laptops in class

At Duke University. 95% of its students bring computers to campus, with 95% of those being laptops. Laptops are changing the ways students learn in class, as well as the way (and the places) students study.

Many students and professors alike agree that laptops can serve as distractions during class. So much so, in fact, that about a third of the sociology department faculty at Duke has banned laptops from their classrooms.

And not only are students who spend class surfing the web, emailing, and uploading photos to Facebook distracted, but these activities can also be distracting to other students sitting beside or behind them. But is banning laptops the solution to the problem?

 

Engaging laptops to improve student attentiveness

A laissez faire approach to laptops in the classroom will often lead to distraction.  Lecturing at students is a technique that has been used for hundreds of years – its effectiveness can perhaps best be represented by the age-old image of students sleeping in class.

But despite their potential to distract, instructors who change their style of teaching to reflect the new ways students are thinking and engaging with the world outside of the classroom are more successful at getting students to stay away from social networking sites and getting them to pay attention in class.

"I often ask people to look things up, confirm a date, find an image, etc.," said Lee Baker, dean of academic affairs at Duke’s Trinity College of Arts and Sciences.

Such strategies may require some planning before class, but can go a long way in making students more engaged in class. This is in no small part because having students interact with the class breaks up the monotony. Michael Munger, professor of political science and economics at Duke explains:

"The problem is not the distraction offered by the laptop," Munger said. "It’s the need of the human mind to have things broken up into pieces where concentration is possible, for focused attention is interesting and enjoyable. If the students weren’t looking at their laptop, they would be dozing or doodling."

If you ignore laptops, students will pay more attention to the Internet than they do to your course material. But, if you ban laptops, students can still easily find ways to distract themselves, like texting, doodling, or simply staring off into space. Next time you plan out a lecture, think about how you might be able to use the devices students are bringing to class for the powers of learning.

 

What role does the professor have in the benefits (or disadvantages) of laptops in the classroom?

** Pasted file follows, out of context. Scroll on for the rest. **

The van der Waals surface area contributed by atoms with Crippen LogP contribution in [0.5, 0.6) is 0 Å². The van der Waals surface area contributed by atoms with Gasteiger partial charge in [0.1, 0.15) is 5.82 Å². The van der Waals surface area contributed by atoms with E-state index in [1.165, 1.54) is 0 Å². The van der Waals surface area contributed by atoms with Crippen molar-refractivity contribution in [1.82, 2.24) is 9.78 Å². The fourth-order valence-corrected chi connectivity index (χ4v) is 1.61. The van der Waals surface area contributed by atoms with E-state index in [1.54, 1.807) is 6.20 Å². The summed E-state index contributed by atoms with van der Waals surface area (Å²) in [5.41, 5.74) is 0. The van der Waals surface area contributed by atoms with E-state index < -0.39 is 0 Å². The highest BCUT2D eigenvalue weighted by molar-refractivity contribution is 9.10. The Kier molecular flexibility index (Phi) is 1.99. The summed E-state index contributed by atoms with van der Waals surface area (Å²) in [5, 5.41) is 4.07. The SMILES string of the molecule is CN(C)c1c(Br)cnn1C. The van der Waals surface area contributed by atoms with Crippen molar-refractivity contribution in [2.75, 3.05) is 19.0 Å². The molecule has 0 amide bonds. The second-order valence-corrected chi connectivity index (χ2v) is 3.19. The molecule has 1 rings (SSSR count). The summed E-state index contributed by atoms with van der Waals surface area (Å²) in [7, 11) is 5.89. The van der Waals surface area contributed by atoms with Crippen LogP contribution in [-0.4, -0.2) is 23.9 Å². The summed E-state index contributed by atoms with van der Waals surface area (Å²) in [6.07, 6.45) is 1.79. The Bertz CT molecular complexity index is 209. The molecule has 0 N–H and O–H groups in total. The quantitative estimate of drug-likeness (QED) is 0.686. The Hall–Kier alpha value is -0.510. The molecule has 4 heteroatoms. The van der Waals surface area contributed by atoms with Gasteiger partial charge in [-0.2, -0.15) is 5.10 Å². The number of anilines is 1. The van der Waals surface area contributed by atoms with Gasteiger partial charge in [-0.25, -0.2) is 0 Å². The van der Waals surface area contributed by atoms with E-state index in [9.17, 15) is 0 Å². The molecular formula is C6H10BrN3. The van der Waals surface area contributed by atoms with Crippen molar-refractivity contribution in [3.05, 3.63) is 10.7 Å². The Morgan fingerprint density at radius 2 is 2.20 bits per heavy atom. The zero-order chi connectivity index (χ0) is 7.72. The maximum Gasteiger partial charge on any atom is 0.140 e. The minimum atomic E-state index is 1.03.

Simply put, if students are asked to learn passively, i.e. through hours of dull lecturing, laptops in the classroom can only serve to distract. A handful of students will use them for note-taking, but many will be unable to resist the siren song of the latest emails and tweets.

Even taking laptops out of the equation means students will simply doodle on their notes, “secretly” text their friends, or simply stare off into space.

According to Munger, bluntly, "the fact is that laptops don’t waste students’ time; professors do."

Professors who engage devices in the classroom can get their students to pay more attention in class. More importantly, they can get students to engage and interact with the material. This will encourage students to research and think critically about the material, something that cannot be achieved if students are simply passively listening to lecture.

Thus, it not only matters what material is covered, but also how that material is covered. And in that capacity, laptops offer an excellent opportunity to challenge the status quo of lectures by interacting more with students, and asking them to interact with materials.

"Laptops can help achieve learning outcomes or they can distract from learning outcomes," Baker said. "The professor is in the best position to evaluate the use of laptops in his or her classroom."

Before dismissing the value of laptops in your classroom, think about how you might be able to engage laptops to improve learning outcomes. Simply giving some thought to how you might be able to encourage beneficial use of technology in your classroom can be a huge first step towards improving engagement, attentiveness, and learning outcomes.

 

making the switch ebookMaking the Switch: How 4 Professors at Michigan Embraced Laptops and Made Class Interactive

Download our free ebook to learn how professors at the University of Michigan are using LectureTools, an interactive presentation tool, to provide an in-class learning platform for student laptops.

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Topics: traditional teaching methods, classroom engagement strategies, Engaging Students in the Classroom, Large Class, student engagement, Laptops in Education

The 3 Best Times to Ask Your Students Questions

Posted by Christopher Machielse on Fri, December 09, 2011

peer instruction

You probably already know that polling students during class makes lecture more interactive, while improving student learning. Asking students to work through problems in class increases engagement and attentiveness while providing an opportunity to practice with the material.